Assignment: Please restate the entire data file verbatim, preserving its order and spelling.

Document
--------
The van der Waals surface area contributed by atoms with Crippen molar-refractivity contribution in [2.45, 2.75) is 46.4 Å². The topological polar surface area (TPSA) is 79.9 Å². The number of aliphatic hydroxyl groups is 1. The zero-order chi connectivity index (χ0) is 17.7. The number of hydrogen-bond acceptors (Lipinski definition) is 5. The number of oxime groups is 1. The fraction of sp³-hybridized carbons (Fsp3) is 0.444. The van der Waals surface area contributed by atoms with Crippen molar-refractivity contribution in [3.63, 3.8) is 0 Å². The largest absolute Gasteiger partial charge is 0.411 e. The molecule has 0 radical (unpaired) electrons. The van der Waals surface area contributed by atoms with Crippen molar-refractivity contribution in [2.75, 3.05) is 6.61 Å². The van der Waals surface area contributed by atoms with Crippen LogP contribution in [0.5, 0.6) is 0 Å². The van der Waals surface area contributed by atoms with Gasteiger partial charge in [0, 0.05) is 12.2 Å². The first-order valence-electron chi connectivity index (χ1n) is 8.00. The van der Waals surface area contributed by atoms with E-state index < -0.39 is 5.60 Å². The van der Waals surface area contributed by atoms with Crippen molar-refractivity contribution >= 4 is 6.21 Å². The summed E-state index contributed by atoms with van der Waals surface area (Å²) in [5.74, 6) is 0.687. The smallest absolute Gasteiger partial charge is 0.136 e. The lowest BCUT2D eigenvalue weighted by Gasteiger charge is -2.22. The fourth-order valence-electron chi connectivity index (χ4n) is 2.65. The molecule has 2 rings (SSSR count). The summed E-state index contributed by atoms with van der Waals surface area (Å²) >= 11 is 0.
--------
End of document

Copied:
The van der Waals surface area contributed by atoms with Crippen molar-refractivity contribution in [2.45, 2.75) is 46.4 Å². The topological polar surface area (TPSA) is 79.9 Å². The number of aliphatic hydroxyl groups is 1. The zero-order chi connectivity index (χ0) is 17.7. The number of hydrogen-bond acceptors (Lipinski definition) is 5. The number of oxime groups is 1. The fraction of sp³-hybridized carbons (Fsp3) is 0.444. The van der Waals surface area contributed by atoms with Crippen molar-refractivity contribution in [3.63, 3.8) is 0 Å². The largest absolute Gasteiger partial charge is 0.411 e. The molecule has 0 radical (unpaired) electrons. The van der Waals surface area contributed by atoms with Crippen molar-refractivity contribution in [2.75, 3.05) is 6.61 Å². The van der Waals surface area contributed by atoms with Crippen LogP contribution in [0.5, 0.6) is 0 Å². The van der Waals surface area contributed by atoms with Gasteiger partial charge in [0, 0.05) is 12.2 Å². The first-order valence-electron chi connectivity index (χ1n) is 8.00. The van der Waals surface area contributed by atoms with E-state index < -0.39 is 5.60 Å². The van der Waals surface area contributed by atoms with Crippen molar-refractivity contribution >= 4 is 6.21 Å². The summed E-state index contributed by atoms with van der Waals surface area (Å²) in [5.74, 6) is 0.687. The smallest absolute Gasteiger partial charge is 0.136 e. The lowest BCUT2D eigenvalue weighted by Gasteiger charge is -2.22. The fourth-order valence-electron chi connectivity index (χ4n) is 2.65. The molecule has 2 rings (SSSR count). The summed E-state index contributed by atoms with van der Waals surface area (Å²) >= 11 is 0.